I was chasing with Rob Hurkes and James Seitz from Minnesota these few days. Our target this day was Purcell, Oklahoma. We departed from Wichita, KS at 1523z and began our trek down I-35. In similar fashion to the day before, a pacific front/dryline was expected to be the trigger for storms in eastern Kansas and Oklahoma. The threat for tornadoes would increase as the day wore on and the LLJ kicked in. After sitting in Purcell for two hours we started to get restless and moved east towards Asher as the dryline advanced. After twenty more minutes in Asher we moved north to Tecumseh in an effort to position ourselves to the northeast of the dryline bulge we were seeing on KTLX. After an hour went by we decided to head back south to the cumulus field that started to present itself on visible satellite. Shortly after 23Z storms began to develop south of Ardmore. The show was starting.
As we approached Sulphur a report came in on Spotter Network of a funnel cloud in the town. As we drove in (2348z) we also witnessed a funnel cloud, followed by a thin needle-like tornado that touched the ground. We found a nice parking lot to pull into to watch as the meso came through town. Incredible rapid rotation as funnels appeared and disappeared. At one point two funnels with a horizontal vortex appeared simultaneously for a second or two. As the meso slid off to our north, we were right in the inflow jet where winds were easily 60 mph.
After it tracked through Sulphur, we trailed it east on highway 7 where we stopped to observe a wall cloud try to get organized about two miles east of Sulphur. It tried a few times to wrap up, but just couldn’t get it done. We continued east on highway 7 stopping about 3 miles south of Hickory to observe the storm as it trundled across a few fields. Here, two brief touchdowns followed by a large cone that touched down with two tendril vortices rotating around each other just above the surface.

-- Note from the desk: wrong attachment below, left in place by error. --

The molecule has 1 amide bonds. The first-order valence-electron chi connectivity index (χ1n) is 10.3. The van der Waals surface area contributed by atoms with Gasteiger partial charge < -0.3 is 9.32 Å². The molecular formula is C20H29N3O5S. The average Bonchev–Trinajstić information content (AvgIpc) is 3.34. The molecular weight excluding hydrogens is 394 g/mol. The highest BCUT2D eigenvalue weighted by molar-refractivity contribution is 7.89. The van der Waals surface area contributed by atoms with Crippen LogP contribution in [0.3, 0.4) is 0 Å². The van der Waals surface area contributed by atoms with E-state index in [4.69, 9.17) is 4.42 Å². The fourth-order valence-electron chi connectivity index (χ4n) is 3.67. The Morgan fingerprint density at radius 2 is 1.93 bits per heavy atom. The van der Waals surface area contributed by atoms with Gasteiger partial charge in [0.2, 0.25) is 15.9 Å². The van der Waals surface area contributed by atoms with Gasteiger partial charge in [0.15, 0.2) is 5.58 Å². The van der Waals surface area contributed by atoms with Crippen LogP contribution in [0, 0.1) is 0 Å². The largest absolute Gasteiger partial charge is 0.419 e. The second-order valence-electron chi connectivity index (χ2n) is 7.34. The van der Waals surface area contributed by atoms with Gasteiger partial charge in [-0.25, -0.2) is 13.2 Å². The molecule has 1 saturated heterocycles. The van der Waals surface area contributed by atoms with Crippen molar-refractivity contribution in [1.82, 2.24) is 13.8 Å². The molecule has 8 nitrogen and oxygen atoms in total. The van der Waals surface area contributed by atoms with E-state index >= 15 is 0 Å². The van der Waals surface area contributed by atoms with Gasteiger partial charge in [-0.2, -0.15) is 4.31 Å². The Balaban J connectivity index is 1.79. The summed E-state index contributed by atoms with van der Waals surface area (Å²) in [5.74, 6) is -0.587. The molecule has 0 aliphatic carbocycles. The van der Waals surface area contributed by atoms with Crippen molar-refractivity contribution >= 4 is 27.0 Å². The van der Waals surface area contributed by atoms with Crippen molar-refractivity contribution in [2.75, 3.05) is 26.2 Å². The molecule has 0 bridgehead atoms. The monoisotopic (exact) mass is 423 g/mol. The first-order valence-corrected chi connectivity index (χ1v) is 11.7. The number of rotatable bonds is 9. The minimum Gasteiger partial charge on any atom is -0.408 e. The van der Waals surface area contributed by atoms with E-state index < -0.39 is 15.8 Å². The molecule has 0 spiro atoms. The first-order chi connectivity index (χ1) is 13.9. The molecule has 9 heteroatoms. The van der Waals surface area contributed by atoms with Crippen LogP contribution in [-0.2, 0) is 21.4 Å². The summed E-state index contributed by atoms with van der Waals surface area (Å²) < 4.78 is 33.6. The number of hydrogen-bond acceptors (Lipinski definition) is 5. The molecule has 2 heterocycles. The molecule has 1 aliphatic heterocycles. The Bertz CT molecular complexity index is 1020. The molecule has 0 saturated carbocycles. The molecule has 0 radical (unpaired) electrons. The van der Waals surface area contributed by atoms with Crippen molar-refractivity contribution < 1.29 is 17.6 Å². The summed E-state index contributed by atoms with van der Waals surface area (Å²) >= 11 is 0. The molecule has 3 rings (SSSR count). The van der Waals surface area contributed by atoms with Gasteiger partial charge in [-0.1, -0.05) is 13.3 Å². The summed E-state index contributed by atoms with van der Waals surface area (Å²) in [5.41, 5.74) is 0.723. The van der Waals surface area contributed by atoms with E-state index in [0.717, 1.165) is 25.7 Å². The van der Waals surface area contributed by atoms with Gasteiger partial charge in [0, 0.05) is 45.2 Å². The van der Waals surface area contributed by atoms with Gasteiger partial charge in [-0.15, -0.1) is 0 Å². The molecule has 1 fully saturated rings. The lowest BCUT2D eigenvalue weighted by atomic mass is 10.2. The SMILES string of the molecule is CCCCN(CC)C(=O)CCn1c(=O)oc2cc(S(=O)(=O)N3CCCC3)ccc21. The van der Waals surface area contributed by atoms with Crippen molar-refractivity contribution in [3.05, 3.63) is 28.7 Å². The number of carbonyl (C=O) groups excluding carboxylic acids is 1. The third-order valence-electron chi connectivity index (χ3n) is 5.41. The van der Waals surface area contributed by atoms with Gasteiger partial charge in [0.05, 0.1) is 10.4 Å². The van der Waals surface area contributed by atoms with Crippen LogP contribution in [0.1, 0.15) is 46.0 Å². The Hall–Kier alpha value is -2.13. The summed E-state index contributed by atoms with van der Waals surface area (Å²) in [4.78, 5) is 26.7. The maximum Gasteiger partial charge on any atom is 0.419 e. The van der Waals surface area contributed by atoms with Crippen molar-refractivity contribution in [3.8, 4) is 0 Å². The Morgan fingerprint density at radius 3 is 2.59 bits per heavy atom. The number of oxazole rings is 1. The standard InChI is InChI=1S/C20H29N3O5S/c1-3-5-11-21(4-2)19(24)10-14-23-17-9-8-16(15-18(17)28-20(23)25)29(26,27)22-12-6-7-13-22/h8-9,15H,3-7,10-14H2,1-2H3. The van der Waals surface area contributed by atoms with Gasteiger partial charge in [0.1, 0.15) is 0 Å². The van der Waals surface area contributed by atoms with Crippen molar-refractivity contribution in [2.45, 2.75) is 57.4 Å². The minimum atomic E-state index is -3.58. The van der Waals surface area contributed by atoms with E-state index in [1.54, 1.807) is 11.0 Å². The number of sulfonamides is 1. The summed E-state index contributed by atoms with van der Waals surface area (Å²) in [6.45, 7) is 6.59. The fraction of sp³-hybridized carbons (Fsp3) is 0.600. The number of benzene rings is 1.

We then turned north on highway 1 to catch back up to the storm and managed to locate County Road 1650 east out of Roff which was paved and allowed us to drive right up to the back of the meso. Here we witnessed 6 separate tornadoes as a violently rotating meso was dropping slender tornadoes left and right, also dropping a more defined stovepipe tornado which did not fully condense to the ground. We watched all this unfold about a mile west of the intersection of County Road 1650 and County Road 350. Despite our calling it in twice and reporting via Spotter Network, it has still failed to show up in any storm reports from OUN. We then continued east where we passed some snapped power poles 3/4 of a mile east of the aforementioned intersection where the tornado(s) had crossed the road.
As we continued on we noticed that another supercell to the north, that Ben Holcomb had texted me he was on, was starting to eat our southern storm. We found this particularly odd, but when we hit US-377 we diverted north to intercept the now dominant northern supercell. We pulled into a dirt parking lot at 22/131z just west of Pickett and watched as an organized wall cloud dropped a stovepipe tornado about two miles to our northwest. We managed to watch from birth to dissipation and then remained there observing the crazy churning of the clouds around us.
Eventually, we recognized the chase was over and headed back to Ada where we checked into the same hotel the TIV/Discovery crew was staying, so Rob finally got to see the TIV. We later met up with Ben Holcomb at the Applebee’s in Ada to celebrate the days success, where just about every storm chaser in the country was having dinner. While here I finally met my media broker, Kendra Reed as well as Janette Bontempo. Another great chase day for me and a great times with friends later.
|Wichita, KS @ 21/1523Z||Ada, OK @ 22/0255Z||11 hours, 32 minutes|
|21/2350Z @ Sulphur, OK|
22/0029Z @ 3S Hickory, OK
22/0058Z @ 4E Roff, OK
22/0130Z @ Center, OK
|Ben Holcomb (7)|
James Seitz (15)
Janette Bontempo (1)
Kendra Reed (1)
Rob Hurkes (17)